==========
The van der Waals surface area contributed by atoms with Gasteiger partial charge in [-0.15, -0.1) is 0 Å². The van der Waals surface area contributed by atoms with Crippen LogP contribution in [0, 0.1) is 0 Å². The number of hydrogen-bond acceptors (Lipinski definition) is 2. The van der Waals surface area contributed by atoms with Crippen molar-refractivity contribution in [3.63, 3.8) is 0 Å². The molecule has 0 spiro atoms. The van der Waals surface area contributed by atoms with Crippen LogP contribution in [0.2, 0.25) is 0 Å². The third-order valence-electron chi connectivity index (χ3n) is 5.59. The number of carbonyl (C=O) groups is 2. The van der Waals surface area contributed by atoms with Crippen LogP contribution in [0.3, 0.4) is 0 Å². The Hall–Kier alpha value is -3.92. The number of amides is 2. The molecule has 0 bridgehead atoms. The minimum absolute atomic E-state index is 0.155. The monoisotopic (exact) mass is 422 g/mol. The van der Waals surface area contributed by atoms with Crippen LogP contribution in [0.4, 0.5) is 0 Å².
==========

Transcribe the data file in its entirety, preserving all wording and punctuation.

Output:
The van der Waals surface area contributed by atoms with Gasteiger partial charge in [-0.15, -0.1) is 0 Å². The van der Waals surface area contributed by atoms with Crippen LogP contribution in [0, 0.1) is 0 Å². The number of hydrogen-bond acceptors (Lipinski definition) is 2. The van der Waals surface area contributed by atoms with Crippen molar-refractivity contribution in [3.63, 3.8) is 0 Å². The molecule has 0 spiro atoms. The van der Waals surface area contributed by atoms with Crippen LogP contribution in [0.2, 0.25) is 0 Å². The third-order valence-electron chi connectivity index (χ3n) is 5.59. The number of carbonyl (C=O) groups is 2. The van der Waals surface area contributed by atoms with Crippen LogP contribution in [0.3, 0.4) is 0 Å². The Hall–Kier alpha value is -3.92. The number of amides is 2. The molecule has 0 bridgehead atoms. The minimum absolute atomic E-state index is 0.155. The monoisotopic (exact) mass is 422 g/mol. The van der Waals surface area contributed by atoms with Crippen LogP contribution in [0.4, 0.5) is 0 Å².